Lent – ne Fauste
Today being Ash Wednesday, most of the Christian world is beginning their Lenten season. According to the Catholic Encyclopedia, Lent is an old Teutonic name for the period 40 days before Easter in preparation for Easter – a sort of time for spiritual reflection and personal purification. The length of the fast is apparently based on the examples of Moses, Elias (Elijah) and Christ.
While fasting is clearly scriptural, Lent itself appears to be more of a spiritual tradition than a New Testament precedent.
According to experience and GAMEO, Lent is not a common holiday amongst the Anabaptists of any major branch, being celebrated mostly by acculturated Mennonite congregations in Anglo-American North America.
Interestingly, GAMEO does indicate that many German-speaking Anabaptist communities do celebrate Buβ und Bettag or a day of repentance and prayer popular in Germany. Buβ und Bettag, according to wiki.de (German Wiki) is celebrated roughly eleven days before the first Sunday of Advent on the nearest Wednesday before November 23 (note the similar timing to the United States custom of Thanksgiving Day). Interestingly, German Wiki also indicates that Buβ und Bettag is based on the scriptural story of Jonah – in Jonah 3: 4-10, we find Jonah convicting the citizens of Nineveh of their sins and immanent destruction by God’s judgment in 40 days unless they repent and are able to convince God to let off.
The Bible records that the citizens did repent with fasting and prayer – from the king and his nobles to the common people and the herds of the field. God heard their repentant prayers and held off His judgment.
As for the Russian Mennonites, Lent was always something that involved our non-Mennonite friends, relatives and neighbors but to which we never ourselves had a personal connection. Herman Rempel includes neither a Plautdietsch word for fasting or Lent in his comprehensive dictionary.
I am choosing to take part in the Ash Wednesday, the first official day of Lent and the day after Mardi Gras, as a means of fellowship with my Roman Catholic friends and faith group. But, I have been at a loss as to how to answer the question regarding what I would be giving up for Lent. Poverty tends to breed virtue as far as vice and self-control are concerned.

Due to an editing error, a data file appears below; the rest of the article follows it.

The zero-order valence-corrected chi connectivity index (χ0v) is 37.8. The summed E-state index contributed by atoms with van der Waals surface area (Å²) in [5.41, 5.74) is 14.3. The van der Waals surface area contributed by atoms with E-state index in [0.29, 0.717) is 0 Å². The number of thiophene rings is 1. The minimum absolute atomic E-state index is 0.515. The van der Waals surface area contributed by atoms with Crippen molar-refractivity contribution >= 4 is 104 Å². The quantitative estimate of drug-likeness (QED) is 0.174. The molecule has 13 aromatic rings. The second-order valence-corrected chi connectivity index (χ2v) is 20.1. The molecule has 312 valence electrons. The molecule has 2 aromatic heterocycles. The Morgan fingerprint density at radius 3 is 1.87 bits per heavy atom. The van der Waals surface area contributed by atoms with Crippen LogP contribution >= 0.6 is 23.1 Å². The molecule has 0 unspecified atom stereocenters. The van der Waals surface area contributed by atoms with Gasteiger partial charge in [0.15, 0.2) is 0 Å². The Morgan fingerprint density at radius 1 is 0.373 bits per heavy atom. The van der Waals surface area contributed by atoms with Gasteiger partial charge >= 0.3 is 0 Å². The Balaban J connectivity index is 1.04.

Amongst the less liturgically minded Protestant churches in the USA, a new tradition seems to be emerging to not celebrate Lent by giving something up but rather by acquiring a new habit – interestingly, the habit does not seem to have a particularly spiritual requirement. But, this is perhaps the route I will take.
So for Lent, instead of fasting (Rev. Reimer seems to find the word fauste suitable), instead of giving up a luxury or a habit for Lent, I will instead re-establish an old one. While I do often study the Bible and many have humorously noted the space my one or many Bibles tend to take up in my computer bag, I have fallen away from a childhood habit of daily devotions. Yet, I often enjoy waking up in the morning and reading several of the morning papers – both on-line and in my usual Luddite way, from the front stoop. For Lent I will endeavor to reinstitute a morning devotional dwelling not in the New York Times but in the Word and with the Our Daily Bread devotional published by Radio Bible Class – an ancient tradition that is shared at least as far back as my great grandparents on my father’s side and with my mother. I will not take an oath to so perform, but will quietly affirm my intention to do just this.
If you care to follow along, I have attached a link to the side of the blog. (Interestingly, maybe some of you will want to follow along in Plautdietsche – at least for the Scripture reading? )
Reimer 2001 (REIMER)16 En wan jie fauste, got nich met en langet Jesecht romm soo aus dee Heichle, dan see festalle aeare Jesechte soo daut Mensche seene sele daut see fauste; enn Woarheit saj ekj junt, dee ha aul aea Loon.17 Oba wan du fauste deist, dan kjam die de Hoa en wausch dien Jesecht,18 soo dautet nich soo sit aus wan du fer Mensche fauste deist, oba to dien Foda dee em jeheeme seene kaun; en dien Foda dee em Jeheeme seen kaun, woat die beloone.
King James Version (KJV)
16Moreover when ye fast, be not, as the hypocrites, of a sad countenance: for they disfigure their faces, that they may appear unto men to fast. Verily I say unto you, They have their reward.17But thou, when thou fastest, anoint thine head, and wash thy face;18That thou appear not unto men to fast, but unto thy Father which is in secret: and thy Father, which seeth in secret, shall reward thee openly.
© and Courtesy of www.biblegateway.com
The Catholic Encyclopedia at http://www.newadvent.org/cathen/09152a.htm
GAMEO at www.gameo.org